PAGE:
From its name, I assumed the ConceptD 3 would be a smaller, 13-inch machine with all the series' other traits. But I was wrong. The ConceptD 3 is more of an entry-level option for those considering one of these creator laptops, with NVIDIA's GeForce GTX 1650 graphics instead of the RTX cards in the rest of the series. The ConceptD 3 Pro, meanwhile, packs a Quadro T1000 chip compared to the T3000 in the ConceptD 5 and T5000 in the ConceptD 7 and 9.
Besides processors, the ConceptD 3 isn't very different from the 5. The new notebook is slightly slimmer, resulting in a keyboard that looks somewhat recessed compared to the 5's island-style layout. Though the ConceptD 3's buttons aren't very deep, it was still comfortable enough for me to sling out a few URLs and cavalier observations about my unsatisfied caffeine itch with ease. I also watched snatches of some Engadget review videos (being the loyal staffer that I am) and was impressed at the display's quality even under harsh convention floor lighting.
Our demo unit also had a fingerprint sensor next to the generously spaced trackpad, though Acer reps told me that the scanner's inclusion will vary by region, and that models in the US aren't likely to get it. I picked up the device and was disappointed that it felt heavier than I expected. The white finish helps keep the notebook eye-catching, even though the 3 doesn't have the hexagonal shape of the ConceptD 5. Acer applied a micro arc oxidized finish to the machine for a papery ceramic texture that makes it feel unique.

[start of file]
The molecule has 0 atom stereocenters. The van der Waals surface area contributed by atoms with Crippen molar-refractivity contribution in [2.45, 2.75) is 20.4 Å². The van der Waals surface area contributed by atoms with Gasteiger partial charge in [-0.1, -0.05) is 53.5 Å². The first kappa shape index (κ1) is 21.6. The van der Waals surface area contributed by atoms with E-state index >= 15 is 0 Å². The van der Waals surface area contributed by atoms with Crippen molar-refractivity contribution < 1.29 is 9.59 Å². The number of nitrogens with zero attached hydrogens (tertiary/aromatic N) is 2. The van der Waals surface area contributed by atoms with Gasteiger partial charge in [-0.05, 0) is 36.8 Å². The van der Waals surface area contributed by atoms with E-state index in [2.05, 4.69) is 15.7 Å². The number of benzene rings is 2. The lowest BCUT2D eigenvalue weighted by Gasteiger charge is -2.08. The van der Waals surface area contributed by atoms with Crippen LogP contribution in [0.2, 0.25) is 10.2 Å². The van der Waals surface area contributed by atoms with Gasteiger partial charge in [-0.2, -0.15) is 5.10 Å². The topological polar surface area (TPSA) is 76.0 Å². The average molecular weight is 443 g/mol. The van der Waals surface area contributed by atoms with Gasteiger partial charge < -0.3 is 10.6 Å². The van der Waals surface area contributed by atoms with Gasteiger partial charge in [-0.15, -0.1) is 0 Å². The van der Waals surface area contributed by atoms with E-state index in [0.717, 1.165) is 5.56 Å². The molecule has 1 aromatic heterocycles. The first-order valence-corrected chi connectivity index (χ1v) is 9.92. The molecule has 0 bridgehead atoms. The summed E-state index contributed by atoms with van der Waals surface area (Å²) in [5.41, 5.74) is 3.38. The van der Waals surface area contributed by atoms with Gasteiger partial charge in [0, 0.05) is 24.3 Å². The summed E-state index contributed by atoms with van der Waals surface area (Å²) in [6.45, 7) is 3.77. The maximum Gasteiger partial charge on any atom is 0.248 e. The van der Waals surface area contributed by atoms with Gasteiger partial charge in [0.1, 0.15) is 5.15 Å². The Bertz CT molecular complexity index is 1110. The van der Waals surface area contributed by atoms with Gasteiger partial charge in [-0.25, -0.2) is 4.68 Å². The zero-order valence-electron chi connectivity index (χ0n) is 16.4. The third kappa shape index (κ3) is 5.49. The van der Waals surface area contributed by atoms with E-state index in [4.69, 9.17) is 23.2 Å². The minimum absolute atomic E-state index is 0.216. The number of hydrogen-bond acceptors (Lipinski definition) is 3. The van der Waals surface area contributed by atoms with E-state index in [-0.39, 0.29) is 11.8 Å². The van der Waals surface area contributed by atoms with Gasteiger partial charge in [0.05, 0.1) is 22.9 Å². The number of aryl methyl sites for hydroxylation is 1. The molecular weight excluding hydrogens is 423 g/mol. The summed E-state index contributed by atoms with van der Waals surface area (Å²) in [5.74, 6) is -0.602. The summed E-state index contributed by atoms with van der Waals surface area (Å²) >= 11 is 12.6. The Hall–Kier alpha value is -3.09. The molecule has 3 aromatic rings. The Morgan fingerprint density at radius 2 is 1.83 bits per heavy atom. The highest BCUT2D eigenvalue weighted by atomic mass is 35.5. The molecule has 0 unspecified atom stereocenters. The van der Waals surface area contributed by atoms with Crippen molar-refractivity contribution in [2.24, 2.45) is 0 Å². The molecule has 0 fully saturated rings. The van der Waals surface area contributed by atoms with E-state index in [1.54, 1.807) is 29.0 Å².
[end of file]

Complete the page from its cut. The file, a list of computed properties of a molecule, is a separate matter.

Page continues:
This is our third time playing with a ConceptD machine now, and we're familiar with the rest of the company's promises here: accurate, vivid display, powerful performance, novel design and silence. The laptops are all supposed to feature quiet cooling systems that run at 40dB even at the loudest, which Acer said is the same noise level as a library.
The new ConceptD laptops will be available in November, with the 3 starting at $1,000 and the 3 Pro from $1,700. The ConceptD 5 will retail from $1,800 and its Pro version will start at $2,000. Acer also announced a version of its Swift 5 laptop with a new 10th-generation Intel Core i7-1065G7 chipset that will cost $900 when it's available also in November. Until these devices go on sale (or when we get them in for review) and we can test them, we really can't say more about the ConceptD devices. For now, though, Acer certainly has our attention.